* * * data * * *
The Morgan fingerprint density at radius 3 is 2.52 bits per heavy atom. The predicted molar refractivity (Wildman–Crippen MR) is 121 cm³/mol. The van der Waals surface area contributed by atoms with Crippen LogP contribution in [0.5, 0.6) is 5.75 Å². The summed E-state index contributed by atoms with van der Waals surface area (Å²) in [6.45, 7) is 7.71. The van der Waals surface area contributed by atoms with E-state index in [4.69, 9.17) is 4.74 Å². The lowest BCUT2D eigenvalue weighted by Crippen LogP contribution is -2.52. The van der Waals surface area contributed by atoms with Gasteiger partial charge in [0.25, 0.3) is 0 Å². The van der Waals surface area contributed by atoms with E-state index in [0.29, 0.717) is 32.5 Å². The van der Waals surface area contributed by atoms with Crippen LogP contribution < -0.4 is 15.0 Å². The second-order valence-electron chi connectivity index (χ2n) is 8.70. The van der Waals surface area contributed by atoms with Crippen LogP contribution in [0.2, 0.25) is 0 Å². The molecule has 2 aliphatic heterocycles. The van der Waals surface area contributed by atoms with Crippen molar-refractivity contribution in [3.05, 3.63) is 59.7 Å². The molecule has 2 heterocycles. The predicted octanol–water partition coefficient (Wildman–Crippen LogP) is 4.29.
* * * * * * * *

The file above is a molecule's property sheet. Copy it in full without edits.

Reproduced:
The Morgan fingerprint density at radius 3 is 2.52 bits per heavy atom. The predicted molar refractivity (Wildman–Crippen MR) is 121 cm³/mol. The van der Waals surface area contributed by atoms with Crippen LogP contribution in [0.5, 0.6) is 5.75 Å². The summed E-state index contributed by atoms with van der Waals surface area (Å²) in [6.45, 7) is 7.71. The van der Waals surface area contributed by atoms with E-state index in [4.69, 9.17) is 4.74 Å². The lowest BCUT2D eigenvalue weighted by Crippen LogP contribution is -2.52. The van der Waals surface area contributed by atoms with Gasteiger partial charge in [0.25, 0.3) is 0 Å². The van der Waals surface area contributed by atoms with E-state index in [0.29, 0.717) is 32.5 Å². The van der Waals surface area contributed by atoms with Crippen LogP contribution < -0.4 is 15.0 Å². The second-order valence-electron chi connectivity index (χ2n) is 8.70. The van der Waals surface area contributed by atoms with Crippen LogP contribution in [0.2, 0.25) is 0 Å². The molecule has 2 aliphatic heterocycles. The van der Waals surface area contributed by atoms with Crippen molar-refractivity contribution in [3.05, 3.63) is 59.7 Å². The molecule has 2 heterocycles. The predicted octanol–water partition coefficient (Wildman–Crippen LogP) is 4.29.